Summary: What God has in mind for us ahead is far greater than that which we have already experienced.

A Work in Progress: The Beginning of the Acts

September 20, 2009 Acts 1:1-11


Many of you know that during my June Sabbatical I began some courses at the University of Alberta, working on a Masters of Education degree. Among many other things, one of the implications is that during this September, for the first time in nine years, I started back to school just like many other students. I’m confident that you’ll be hearing more about some of that in the weeks to come, but part of what I’ve missed and am once again enjoying is the rhythm of starting, working hard, and completing. And then moving on.

I’m enjoying that rhythm again, but I also recognize how seldom that rhythm applies to “real life”. In “real life”, very few things start, work, and complete, and on we move to the next thing. In “real life”, it seems to me, little is ever truly finished. I think of the things that matter most to us, our relationships: we don’t often meet a friend, get close, and then stop it and move on to the next new friend. In fact, whenever those relationships end (which of course they sometimes do), it is an occasion for grief and pain. Even tangible projects, like our renovation, don’t really follow that nice clean rhythm I enjoy – they are, overall, continual works in progress.

Our spiritual lives are perhaps one of the easiest places to recognize this idea of a “work in progress”. We aren’t ever done… we can never close the book and say “ok, my spiritual life is complete… I’m good now! On to the next thing…”. And as we’ll see this morning, that has been true since the earliest followers of Jesus.

Intro to “The Beginning of the Acts”:

This morning I’m launching into a new series of sermons for us this fall, which I’ve titled, “The Beginning of the Acts”. Earlier this year we were studying the life and ministry of Jesus and what that means for us, through the summer we did some studies about identity in 1 Peter, and last week as we launched our fall ministries we studied Jesus’ post-resurrection appearance to His disciples where He said four things: “peace”, “I am sending”, “receive the Holy Spirit”, and “go in authority”. The point that stuck out to me was how the filling of the Spirit was intended to empower the sending of the disciples – that is what the gift of the Holy Spirit really is for. So as I reflected on our journey, it seemed good to me, and I felt the prompting of the Spirit, that we invest our time this fall in following the story through, asking the questions “so what happened next?”, and seeing how God formed the church in those earliest of days. So over the next couple months we are going to walk through the first 5 chapters of Acts. Today we’ll start with Acts 1:1-11.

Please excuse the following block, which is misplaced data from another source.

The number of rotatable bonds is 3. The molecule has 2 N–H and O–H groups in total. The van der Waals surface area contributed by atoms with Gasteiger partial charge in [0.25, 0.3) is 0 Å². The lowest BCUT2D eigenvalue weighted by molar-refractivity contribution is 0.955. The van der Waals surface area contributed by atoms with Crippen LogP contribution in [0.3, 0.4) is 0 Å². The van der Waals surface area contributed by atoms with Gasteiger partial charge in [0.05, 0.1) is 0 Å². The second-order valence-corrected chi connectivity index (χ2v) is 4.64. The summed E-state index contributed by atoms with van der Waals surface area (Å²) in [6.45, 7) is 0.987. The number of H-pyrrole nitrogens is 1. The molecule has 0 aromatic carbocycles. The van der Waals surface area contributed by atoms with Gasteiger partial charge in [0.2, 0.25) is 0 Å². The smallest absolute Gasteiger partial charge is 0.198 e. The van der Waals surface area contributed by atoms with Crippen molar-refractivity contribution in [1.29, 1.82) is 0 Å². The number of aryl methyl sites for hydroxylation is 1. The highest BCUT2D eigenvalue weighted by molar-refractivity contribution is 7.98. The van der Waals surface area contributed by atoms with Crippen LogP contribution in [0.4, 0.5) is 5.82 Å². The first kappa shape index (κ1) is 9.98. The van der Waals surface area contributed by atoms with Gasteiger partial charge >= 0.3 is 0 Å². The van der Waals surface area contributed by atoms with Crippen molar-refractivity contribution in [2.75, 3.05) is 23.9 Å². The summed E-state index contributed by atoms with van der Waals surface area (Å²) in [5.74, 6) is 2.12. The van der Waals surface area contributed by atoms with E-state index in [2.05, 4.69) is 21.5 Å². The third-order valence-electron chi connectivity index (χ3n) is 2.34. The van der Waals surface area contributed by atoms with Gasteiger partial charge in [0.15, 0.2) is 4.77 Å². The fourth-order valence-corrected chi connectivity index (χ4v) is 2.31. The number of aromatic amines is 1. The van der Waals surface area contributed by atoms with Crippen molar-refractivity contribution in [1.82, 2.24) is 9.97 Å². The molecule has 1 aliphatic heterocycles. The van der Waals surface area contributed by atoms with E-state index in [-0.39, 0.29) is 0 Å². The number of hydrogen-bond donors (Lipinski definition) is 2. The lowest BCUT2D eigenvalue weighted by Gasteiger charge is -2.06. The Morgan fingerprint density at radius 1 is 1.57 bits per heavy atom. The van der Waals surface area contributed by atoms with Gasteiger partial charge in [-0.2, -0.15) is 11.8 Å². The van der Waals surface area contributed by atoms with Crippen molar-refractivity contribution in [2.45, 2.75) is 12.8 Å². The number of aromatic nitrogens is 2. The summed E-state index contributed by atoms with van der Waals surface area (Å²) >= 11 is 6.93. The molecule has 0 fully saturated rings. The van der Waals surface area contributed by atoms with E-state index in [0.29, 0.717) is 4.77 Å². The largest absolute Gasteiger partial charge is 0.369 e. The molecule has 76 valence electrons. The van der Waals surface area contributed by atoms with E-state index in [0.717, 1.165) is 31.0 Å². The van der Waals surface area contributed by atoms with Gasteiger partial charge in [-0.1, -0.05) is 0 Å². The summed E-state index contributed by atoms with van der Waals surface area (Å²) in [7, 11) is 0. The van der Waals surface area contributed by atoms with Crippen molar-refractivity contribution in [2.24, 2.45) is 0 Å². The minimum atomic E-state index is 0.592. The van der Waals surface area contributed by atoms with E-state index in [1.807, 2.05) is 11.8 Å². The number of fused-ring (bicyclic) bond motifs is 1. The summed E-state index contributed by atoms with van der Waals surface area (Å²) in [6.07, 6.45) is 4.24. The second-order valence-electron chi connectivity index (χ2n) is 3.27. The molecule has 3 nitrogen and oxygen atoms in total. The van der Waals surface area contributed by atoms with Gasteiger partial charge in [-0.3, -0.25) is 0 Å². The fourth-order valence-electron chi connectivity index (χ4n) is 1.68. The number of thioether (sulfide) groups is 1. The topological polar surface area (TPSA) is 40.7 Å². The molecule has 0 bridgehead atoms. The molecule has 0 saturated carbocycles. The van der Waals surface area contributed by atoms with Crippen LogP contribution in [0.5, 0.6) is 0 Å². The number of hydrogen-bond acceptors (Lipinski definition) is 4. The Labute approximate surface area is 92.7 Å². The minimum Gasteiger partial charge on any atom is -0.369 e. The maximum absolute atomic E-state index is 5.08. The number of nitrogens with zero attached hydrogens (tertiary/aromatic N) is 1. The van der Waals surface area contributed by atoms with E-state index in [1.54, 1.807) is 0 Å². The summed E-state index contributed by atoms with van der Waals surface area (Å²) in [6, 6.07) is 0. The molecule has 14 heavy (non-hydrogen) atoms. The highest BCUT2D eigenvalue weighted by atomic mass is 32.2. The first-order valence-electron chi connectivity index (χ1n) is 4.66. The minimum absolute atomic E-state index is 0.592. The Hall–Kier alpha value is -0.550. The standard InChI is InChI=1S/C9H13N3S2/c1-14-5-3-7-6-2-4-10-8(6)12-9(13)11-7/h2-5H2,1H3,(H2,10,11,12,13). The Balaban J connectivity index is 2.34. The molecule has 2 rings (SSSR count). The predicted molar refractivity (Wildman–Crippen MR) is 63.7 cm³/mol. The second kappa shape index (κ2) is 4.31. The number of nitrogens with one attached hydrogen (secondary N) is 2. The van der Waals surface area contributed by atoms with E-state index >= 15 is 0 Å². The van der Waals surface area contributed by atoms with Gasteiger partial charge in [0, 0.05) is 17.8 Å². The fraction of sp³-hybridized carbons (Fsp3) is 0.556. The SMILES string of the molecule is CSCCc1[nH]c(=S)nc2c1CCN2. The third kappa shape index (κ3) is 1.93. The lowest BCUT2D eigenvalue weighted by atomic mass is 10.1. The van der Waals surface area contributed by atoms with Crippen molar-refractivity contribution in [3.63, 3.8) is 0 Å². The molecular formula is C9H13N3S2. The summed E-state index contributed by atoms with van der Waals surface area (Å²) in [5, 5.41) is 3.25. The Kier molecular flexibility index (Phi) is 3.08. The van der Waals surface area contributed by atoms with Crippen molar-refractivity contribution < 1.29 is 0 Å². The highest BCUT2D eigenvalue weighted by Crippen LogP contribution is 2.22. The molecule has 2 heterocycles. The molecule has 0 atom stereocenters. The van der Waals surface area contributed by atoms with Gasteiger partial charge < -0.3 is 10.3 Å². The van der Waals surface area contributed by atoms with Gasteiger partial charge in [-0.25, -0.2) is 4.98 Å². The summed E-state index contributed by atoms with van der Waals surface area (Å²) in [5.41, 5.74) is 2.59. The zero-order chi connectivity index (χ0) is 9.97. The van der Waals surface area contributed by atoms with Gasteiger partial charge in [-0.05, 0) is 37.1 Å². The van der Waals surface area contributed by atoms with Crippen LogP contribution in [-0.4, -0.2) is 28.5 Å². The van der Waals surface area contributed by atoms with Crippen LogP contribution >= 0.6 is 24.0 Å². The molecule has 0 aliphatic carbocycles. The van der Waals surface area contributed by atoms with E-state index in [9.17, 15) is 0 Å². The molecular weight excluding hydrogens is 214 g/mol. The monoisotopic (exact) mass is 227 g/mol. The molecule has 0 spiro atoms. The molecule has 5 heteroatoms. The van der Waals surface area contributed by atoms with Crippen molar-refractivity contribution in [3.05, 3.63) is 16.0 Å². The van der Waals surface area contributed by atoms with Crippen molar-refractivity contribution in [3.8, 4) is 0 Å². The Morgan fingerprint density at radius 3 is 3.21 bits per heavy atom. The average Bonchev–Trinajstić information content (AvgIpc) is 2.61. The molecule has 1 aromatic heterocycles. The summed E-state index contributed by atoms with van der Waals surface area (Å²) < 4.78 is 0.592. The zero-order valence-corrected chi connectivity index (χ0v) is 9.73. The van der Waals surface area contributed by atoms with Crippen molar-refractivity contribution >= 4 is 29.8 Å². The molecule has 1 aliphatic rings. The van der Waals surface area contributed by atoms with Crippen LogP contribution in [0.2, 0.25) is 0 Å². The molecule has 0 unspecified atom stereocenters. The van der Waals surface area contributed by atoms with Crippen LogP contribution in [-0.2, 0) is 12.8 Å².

Acts 1:1-11 (NLT)

1 In my first book I told you, Theophilus, about everything Jesus began to do and teach 2 until the day he was taken up to heaven after giving his chosen apostles further instructions through the Holy Spirit. 3 During the forty days after his crucifixion, he appeared to the apostles from time to time, and he proved to them in many ways that he was actually alive. And he talked to them about the Kingdom of God.

4 Once when he was eating with them, he commanded them, “Do not leave Jerusalem until the Father sends you the gift he promised, as I told you before. 5 John baptized with water, but in just a few days you will be baptized with the Holy Spirit.”

6 So when the apostles were with Jesus, they kept asking him, “Lord, has the time come for you to free Israel and restore our kingdom?”

7 He replied, “The Father alone has the authority to set those dates and times, and they are not for you to know. 8 But you will receive power when the Holy Spirit comes upon you. And you will be my witnesses, telling people about me everywhere—in Jerusalem, throughout Judea, in Samaria, and to the ends of the earth.”

9 After saying this, he was taken up into a cloud while they were watching, and they could no longer see him. 10 As they strained to see him rising into heaven, two white-robed men suddenly stood among them. 11 “Men of Galilee,” they said, “why are you standing here staring into heaven? Jesus has been taken from you into heaven, but someday he will return from heaven in the same way you saw him go!”


If you’re paying close attention to the text, you should have a few immediate questions. What former book? Who is this “Theophilus”? Who is the author here anyway, and where did this information come from?? We won’t spend a long time on these questions, but they help to get us oriented. This book of Acts is obviously part 2 or book 2, here is the introduction to book 1: “1Many have undertaken to draw up an account of the things that have been fulfilled among us, 2just as they were handed down to us by those who from the first were eyewitnesses and servants of the word. 3Therefore, since I myself have carefully investigated everything from the beginning, it seemed good also to me to write an orderly account for you, most excellent Theophilus, 4so that you may know the certainty of the things you have been taught.” This is the introduction to the gospel of Luke (1:1-4). We don’t know who “Theophilus” was, though the name is Greek so it is safe to assume that he was not Jewish, and so the books are written to people who did not necessarily have that Jewish heritage through which to understand Jesus. The author, Luke, clearly tells us that what follows in both Luke and Acts is a result of “careful investigation” from “eyewitnesses”. Book 1 followed Jesus’ ministry, book 2 describes for us what happened after Jesus rose from the dead. And that is where Luke begins here in Acts.

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